Similarly, Christ was a perfect “male without blemish.” His flesh is torn or cut into pieces, and the blood and flesh are arranged separately upon the altar. They are then covered, rather than burned, as the Savior’s body was wrapped to preserve it. Also, His blood is spilled, sprinkled in that it is offered to many, you could say it is sprinkled about the congregation. Both parts of the offering are offered to the people, rather than burned as an offering to God.
The teachers represent Christ himself. They must be worthy to prepare the sacrifice to be offered. They lay it upon the altar, and wrap it in preparation for the sacrifice. From that point on, the bread and water represent Christ in this drama.
The priests represent God the Father. It is His plan that revolves around the sacrifice of His “Only Begotten Son.” And so, He must offer his Son as a sacrifice to atone for all the world. It is God the Father who performs the sacrifice. By breaking the bread, priests portray Heavenly Father as he sacrifices his Son, just as Abraham did “in offering up his son Isaac, which is a similitude of God and his Only Begotten Son” (Jacob 4:5).
The deacons represent the Holy Spirit. The flesh and blood of the sacrifice are given them by Heavenly Father, they in turn offer the Atonement to all the world. They offer both gifts freely to all who will receive it. These tokens of Christ’s atoning sacrifice are passed to each member of the congregation. The word “deacon” is an “anglicized form of the Greek word diaconos, meaning a ‘runner,’ ‘messenger,’ ‘servant.'”1 Thus the deacons are the runners or messengers of the Lord, the Holy Spirit.
The congregation represents the church. If they receive them, they symbolically receive the dual gifts of a physical and spiritual resurrection. The body of Christ represents his death on the cross and resurrection, a gift he gives to all, regardless. The bread assures us that we will all experience life, with a physical body, after death. The blood of Christ is symbolic of the blood that came from every pore as He suffered for our sins and pains. The water gives us hope of a spiritual resurrection from our sinful state.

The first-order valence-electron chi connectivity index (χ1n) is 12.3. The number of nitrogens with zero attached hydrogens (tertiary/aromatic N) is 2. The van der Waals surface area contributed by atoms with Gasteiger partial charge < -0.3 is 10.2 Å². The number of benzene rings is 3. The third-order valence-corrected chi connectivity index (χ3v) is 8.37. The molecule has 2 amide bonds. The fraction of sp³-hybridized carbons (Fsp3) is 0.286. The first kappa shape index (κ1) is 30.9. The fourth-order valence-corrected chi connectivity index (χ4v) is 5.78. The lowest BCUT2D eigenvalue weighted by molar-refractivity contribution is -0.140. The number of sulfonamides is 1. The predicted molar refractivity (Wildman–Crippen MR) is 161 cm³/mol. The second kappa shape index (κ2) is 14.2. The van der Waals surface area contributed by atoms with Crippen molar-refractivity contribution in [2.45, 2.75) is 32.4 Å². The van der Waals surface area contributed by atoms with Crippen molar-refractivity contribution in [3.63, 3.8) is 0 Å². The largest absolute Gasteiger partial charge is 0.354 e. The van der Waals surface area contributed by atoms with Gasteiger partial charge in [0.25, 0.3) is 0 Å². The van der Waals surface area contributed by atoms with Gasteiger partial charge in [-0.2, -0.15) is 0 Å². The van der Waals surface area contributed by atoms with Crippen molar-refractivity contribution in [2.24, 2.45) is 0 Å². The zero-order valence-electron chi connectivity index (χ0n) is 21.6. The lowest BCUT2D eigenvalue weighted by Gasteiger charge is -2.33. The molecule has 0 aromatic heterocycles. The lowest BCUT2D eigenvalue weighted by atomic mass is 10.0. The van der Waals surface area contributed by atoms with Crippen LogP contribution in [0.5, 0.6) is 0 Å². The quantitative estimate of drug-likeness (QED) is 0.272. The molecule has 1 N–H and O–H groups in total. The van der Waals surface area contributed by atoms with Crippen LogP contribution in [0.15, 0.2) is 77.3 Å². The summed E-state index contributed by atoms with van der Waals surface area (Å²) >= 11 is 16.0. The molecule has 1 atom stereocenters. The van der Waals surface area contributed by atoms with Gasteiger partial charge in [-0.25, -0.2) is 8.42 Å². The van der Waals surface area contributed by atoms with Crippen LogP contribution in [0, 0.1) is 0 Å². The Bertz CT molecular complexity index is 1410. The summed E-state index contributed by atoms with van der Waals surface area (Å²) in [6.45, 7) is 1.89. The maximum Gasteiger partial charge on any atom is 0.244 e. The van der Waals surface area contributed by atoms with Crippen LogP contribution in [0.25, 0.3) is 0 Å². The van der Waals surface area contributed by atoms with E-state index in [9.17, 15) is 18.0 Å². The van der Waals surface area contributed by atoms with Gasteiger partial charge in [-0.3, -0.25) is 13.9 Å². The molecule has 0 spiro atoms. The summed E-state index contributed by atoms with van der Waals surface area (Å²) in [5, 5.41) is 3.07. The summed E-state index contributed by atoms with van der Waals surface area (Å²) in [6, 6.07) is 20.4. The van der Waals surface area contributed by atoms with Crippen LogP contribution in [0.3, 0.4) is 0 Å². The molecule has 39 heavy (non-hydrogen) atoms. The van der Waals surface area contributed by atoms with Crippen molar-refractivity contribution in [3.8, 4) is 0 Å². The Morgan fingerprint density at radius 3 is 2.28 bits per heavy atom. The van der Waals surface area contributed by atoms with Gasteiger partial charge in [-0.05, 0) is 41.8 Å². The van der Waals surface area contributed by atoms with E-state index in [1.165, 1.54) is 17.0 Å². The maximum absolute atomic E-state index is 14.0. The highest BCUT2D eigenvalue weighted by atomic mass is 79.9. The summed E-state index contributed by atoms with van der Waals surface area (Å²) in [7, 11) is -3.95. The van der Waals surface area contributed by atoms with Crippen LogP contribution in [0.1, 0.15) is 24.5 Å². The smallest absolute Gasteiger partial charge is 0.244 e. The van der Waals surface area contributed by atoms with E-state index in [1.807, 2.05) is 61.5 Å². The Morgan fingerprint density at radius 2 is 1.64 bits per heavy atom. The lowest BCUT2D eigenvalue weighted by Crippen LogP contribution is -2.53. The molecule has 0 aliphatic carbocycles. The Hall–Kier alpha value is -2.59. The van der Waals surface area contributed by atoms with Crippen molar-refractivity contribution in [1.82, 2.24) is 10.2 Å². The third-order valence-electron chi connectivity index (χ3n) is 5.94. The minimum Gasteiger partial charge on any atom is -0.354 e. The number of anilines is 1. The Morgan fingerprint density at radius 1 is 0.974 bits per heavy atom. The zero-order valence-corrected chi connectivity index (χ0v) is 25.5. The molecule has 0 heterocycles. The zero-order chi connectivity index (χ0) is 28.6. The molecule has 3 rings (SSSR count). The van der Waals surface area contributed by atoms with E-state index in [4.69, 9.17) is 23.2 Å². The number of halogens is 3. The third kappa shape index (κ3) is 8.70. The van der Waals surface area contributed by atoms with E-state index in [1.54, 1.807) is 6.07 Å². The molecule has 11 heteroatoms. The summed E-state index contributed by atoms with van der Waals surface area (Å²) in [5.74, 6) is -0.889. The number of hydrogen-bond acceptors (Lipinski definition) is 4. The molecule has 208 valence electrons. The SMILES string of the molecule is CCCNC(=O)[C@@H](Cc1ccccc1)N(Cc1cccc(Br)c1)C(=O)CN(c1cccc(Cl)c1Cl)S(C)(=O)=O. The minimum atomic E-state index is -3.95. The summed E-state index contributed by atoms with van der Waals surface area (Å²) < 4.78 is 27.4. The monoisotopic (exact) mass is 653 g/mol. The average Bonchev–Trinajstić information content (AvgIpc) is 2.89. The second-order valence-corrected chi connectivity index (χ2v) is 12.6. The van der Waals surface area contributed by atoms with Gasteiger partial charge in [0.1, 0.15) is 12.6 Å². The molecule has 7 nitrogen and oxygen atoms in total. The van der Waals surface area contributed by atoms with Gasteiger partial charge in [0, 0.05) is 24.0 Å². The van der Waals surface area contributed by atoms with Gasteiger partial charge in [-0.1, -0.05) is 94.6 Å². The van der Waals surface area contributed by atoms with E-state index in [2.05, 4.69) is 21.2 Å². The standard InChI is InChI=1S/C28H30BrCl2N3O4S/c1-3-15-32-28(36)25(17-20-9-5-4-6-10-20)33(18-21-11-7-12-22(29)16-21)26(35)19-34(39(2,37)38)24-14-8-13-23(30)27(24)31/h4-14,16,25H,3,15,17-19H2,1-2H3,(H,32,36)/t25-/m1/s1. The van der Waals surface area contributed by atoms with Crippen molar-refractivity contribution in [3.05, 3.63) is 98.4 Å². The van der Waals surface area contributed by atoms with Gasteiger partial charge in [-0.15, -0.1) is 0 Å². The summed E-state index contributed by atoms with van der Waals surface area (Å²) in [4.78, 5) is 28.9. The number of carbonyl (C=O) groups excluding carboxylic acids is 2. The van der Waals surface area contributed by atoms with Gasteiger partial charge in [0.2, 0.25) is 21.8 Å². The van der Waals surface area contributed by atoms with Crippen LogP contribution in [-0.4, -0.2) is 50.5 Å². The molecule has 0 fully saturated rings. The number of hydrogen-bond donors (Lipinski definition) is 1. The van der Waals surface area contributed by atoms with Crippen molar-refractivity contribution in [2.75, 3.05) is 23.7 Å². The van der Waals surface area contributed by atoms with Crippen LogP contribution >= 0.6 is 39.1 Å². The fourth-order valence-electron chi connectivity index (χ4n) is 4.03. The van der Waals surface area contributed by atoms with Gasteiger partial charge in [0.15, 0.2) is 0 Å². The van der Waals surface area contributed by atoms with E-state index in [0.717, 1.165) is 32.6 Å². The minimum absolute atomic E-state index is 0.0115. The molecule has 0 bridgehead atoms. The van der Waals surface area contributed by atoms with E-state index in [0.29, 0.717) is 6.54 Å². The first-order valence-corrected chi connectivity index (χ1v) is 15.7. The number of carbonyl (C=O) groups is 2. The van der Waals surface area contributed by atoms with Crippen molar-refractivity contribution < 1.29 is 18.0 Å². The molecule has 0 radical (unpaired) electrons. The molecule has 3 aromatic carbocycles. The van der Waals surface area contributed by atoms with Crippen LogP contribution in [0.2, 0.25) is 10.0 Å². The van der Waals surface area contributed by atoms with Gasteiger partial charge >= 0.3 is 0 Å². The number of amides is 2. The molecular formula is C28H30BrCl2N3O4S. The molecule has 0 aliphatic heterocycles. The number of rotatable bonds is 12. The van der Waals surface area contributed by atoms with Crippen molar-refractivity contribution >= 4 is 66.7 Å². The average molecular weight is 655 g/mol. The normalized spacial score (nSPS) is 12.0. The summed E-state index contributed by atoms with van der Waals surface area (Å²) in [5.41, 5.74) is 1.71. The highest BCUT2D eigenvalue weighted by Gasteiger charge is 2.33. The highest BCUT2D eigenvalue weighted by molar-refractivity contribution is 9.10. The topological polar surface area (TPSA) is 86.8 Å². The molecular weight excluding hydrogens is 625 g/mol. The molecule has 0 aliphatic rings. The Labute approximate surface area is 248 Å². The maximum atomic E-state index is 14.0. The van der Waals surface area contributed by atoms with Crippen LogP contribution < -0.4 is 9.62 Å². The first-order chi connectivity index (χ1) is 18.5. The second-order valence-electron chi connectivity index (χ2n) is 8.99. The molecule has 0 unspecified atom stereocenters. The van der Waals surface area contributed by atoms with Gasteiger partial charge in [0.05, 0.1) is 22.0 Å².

Significance of the Drama
Ritual drama is a way of teaching. Just like an allegory or parable in scriptures, it has many messages to tell that can be interpreted on many different levels. In this particular drama, we are given tokens of Christ and His atonement. We partake of his atonement and sacrifice symbolically. When we accept these symbols, we covenant to partake fully of the atonement. Elder Oaks put it this way:
“…when we witness our willingness to take upon us the name of Jesus Christ, we are signifying our commitment to do all we can to achieve eternal life in the kingdom of our Father. We are expressing our candidacy for–our determination to strive for–exaltation in the celestial kingdom.”2
Next time you look at the sacrament table, think of Christ’s broken and bloody body laying upon it, in white funerary wrappings. Though not in a tomb of stone as the actual events of His death, but rather on an altar before all the world. He is the sacrificial lamb, being sacrificed upon the great altar for all our sins. In partaking of the tokens of his sacrifice, we express our candidacy for blessings that can only be achieved by studying the scriptures and the teachings of the temple, and by living them, through more fully living the covenants of the temple.